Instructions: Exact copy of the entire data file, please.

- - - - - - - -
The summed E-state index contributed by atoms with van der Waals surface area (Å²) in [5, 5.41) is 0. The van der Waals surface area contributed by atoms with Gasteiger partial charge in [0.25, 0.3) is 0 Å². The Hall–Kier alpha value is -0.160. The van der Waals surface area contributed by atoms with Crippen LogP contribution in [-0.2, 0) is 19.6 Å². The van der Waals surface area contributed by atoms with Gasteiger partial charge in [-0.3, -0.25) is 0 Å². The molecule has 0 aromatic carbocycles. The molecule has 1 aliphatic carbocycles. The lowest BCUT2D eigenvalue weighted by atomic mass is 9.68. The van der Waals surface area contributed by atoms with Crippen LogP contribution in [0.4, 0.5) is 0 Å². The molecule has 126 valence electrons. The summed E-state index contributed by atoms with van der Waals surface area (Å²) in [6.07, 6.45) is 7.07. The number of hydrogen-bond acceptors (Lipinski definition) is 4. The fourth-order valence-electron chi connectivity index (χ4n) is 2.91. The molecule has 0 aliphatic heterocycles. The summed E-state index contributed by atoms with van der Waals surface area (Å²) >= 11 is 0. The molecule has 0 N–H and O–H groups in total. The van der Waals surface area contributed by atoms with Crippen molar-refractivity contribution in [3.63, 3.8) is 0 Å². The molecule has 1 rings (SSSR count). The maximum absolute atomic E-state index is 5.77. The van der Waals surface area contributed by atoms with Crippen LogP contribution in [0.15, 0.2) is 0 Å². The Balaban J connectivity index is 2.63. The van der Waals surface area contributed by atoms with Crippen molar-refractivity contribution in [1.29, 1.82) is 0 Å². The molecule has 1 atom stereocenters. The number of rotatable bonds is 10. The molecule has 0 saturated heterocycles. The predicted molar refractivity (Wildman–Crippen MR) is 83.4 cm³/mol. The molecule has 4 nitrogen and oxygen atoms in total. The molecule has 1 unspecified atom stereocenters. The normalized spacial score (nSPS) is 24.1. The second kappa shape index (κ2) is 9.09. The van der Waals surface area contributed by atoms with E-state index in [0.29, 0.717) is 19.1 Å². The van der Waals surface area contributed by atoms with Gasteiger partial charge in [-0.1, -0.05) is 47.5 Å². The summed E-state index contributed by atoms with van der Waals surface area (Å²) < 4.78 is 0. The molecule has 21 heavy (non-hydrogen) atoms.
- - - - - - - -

The summed E-state index contributed by atoms with van der Waals surface area (Å²) in [5, 5.41) is 0. The van der Waals surface area contributed by atoms with Gasteiger partial charge in [0.25, 0.3) is 0 Å². The Hall–Kier alpha value is -0.160. The van der Waals surface area contributed by atoms with Crippen LogP contribution in [-0.2, 0) is 19.6 Å². The van der Waals surface area contributed by atoms with Gasteiger partial charge in [-0.3, -0.25) is 0 Å². The molecule has 0 aromatic carbocycles. The molecule has 1 aliphatic carbocycles. The lowest BCUT2D eigenvalue weighted by atomic mass is 9.68. The van der Waals surface area contributed by atoms with Crippen LogP contribution in [0.4, 0.5) is 0 Å². The molecule has 126 valence electrons. The summed E-state index contributed by atoms with van der Waals surface area (Å²) in [6.07, 6.45) is 7.07. The number of hydrogen-bond acceptors (Lipinski definition) is 4. The fourth-order valence-electron chi connectivity index (χ4n) is 2.91. The molecule has 0 aliphatic heterocycles. The summed E-state index contributed by atoms with van der Waals surface area (Å²) >= 11 is 0. The molecule has 0 N–H and O–H groups in total. The van der Waals surface area contributed by atoms with Crippen molar-refractivity contribution in [3.63, 3.8) is 0 Å². The molecule has 1 rings (SSSR count). The maximum absolute atomic E-state index is 5.77. The van der Waals surface area contributed by atoms with Crippen LogP contribution in [0.15, 0.2) is 0 Å². The Balaban J connectivity index is 2.63. The van der Waals surface area contributed by atoms with Crippen molar-refractivity contribution in [1.29, 1.82) is 0 Å². The molecule has 1 atom stereocenters. The number of rotatable bonds is 10. The molecule has 0 saturated heterocycles. The predicted molar refractivity (Wildman–Crippen MR) is 83.4 cm³/mol. The molecule has 4 nitrogen and oxygen atoms in total. The molecule has 1 unspecified atom stereocenters. The normalized spacial score (nSPS) is 24.1. The second kappa shape index (κ2) is 9.09. The van der Waals surface area contributed by atoms with E-state index in [0.29, 0.717) is 19.1 Å². The van der Waals surface area contributed by atoms with Gasteiger partial charge in [-0.1, -0.05) is 47.5 Å². The summed E-state index contributed by atoms with van der Waals surface area (Å²) < 4.78 is 0. The molecule has 21 heavy (non-hydrogen) atoms.